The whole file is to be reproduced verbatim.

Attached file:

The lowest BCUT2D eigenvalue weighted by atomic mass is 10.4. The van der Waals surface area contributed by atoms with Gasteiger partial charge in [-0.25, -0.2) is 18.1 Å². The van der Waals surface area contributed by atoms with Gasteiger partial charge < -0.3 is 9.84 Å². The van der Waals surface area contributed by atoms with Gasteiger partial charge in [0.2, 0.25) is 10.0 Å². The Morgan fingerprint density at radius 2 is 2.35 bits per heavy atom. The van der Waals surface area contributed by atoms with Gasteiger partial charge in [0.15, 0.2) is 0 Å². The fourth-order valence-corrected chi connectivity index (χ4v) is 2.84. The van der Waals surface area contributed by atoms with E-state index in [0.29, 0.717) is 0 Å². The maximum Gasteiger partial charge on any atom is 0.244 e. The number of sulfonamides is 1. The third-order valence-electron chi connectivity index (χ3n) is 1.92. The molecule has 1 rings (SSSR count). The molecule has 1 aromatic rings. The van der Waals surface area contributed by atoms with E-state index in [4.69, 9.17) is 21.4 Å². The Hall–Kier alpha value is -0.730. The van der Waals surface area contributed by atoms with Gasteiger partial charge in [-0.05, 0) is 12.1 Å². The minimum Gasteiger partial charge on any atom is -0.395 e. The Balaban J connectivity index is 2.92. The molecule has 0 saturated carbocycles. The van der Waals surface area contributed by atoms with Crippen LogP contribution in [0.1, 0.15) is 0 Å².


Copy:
The lowest BCUT2D eigenvalue weighted by atomic mass is 10.4. The van der Waals surface area contributed by atoms with Gasteiger partial charge in [-0.25, -0.2) is 18.1 Å². The van der Waals surface area contributed by atoms with Gasteiger partial charge < -0.3 is 9.84 Å². The van der Waals surface area contributed by atoms with Gasteiger partial charge in [0.2, 0.25) is 10.0 Å². The Morgan fingerprint density at radius 2 is 2.35 bits per heavy atom. The van der Waals surface area contributed by atoms with Gasteiger partial charge in [0.15, 0.2) is 0 Å². The fourth-order valence-corrected chi connectivity index (χ4v) is 2.84. The van der Waals surface area contributed by atoms with E-state index in [0.29, 0.717) is 0 Å². The maximum Gasteiger partial charge on any atom is 0.244 e. The number of sulfonamides is 1. The third-order valence-electron chi connectivity index (χ3n) is 1.92. The molecule has 1 rings (SSSR count). The molecule has 1 aromatic rings. The van der Waals surface area contributed by atoms with E-state index in [4.69, 9.17) is 21.4 Å². The Hall–Kier alpha value is -0.730. The van der Waals surface area contributed by atoms with Gasteiger partial charge in [-0.05, 0) is 12.1 Å². The minimum Gasteiger partial charge on any atom is -0.395 e. The Balaban J connectivity index is 2.92. The molecule has 0 saturated carbocycles. The van der Waals surface area contributed by atoms with Crippen LogP contribution in [0.1, 0.15) is 0 Å².